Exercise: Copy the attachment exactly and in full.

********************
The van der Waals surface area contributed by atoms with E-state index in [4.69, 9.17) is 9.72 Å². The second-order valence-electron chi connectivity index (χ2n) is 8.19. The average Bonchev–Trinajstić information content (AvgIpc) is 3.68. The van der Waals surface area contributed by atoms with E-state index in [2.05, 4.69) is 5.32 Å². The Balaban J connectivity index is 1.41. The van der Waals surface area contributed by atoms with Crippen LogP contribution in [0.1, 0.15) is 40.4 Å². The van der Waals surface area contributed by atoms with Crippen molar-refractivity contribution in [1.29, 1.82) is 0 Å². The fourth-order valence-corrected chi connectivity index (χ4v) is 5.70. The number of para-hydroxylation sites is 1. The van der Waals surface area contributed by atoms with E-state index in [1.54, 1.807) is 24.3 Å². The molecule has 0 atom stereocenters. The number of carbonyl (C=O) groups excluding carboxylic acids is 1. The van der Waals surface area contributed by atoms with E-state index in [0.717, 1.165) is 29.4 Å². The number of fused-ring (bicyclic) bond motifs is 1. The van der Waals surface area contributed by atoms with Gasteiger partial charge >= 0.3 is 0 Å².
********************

The van der Waals surface area contributed by atoms with E-state index in [4.69, 9.17) is 9.72 Å². The second-order valence-electron chi connectivity index (χ2n) is 8.19. The average Bonchev–Trinajstić information content (AvgIpc) is 3.68. The van der Waals surface area contributed by atoms with E-state index in [2.05, 4.69) is 5.32 Å². The Balaban J connectivity index is 1.41. The van der Waals surface area contributed by atoms with Crippen LogP contribution in [0.1, 0.15) is 40.4 Å². The van der Waals surface area contributed by atoms with Crippen molar-refractivity contribution in [1.29, 1.82) is 0 Å². The fourth-order valence-corrected chi connectivity index (χ4v) is 5.70. The number of para-hydroxylation sites is 1. The van der Waals surface area contributed by atoms with E-state index in [1.54, 1.807) is 24.3 Å². The molecule has 0 atom stereocenters. The number of carbonyl (C=O) groups excluding carboxylic acids is 1. The van der Waals surface area contributed by atoms with E-state index in [0.717, 1.165) is 29.4 Å². The number of fused-ring (bicyclic) bond motifs is 1. The van der Waals surface area contributed by atoms with Gasteiger partial charge >= 0.3 is 0 Å².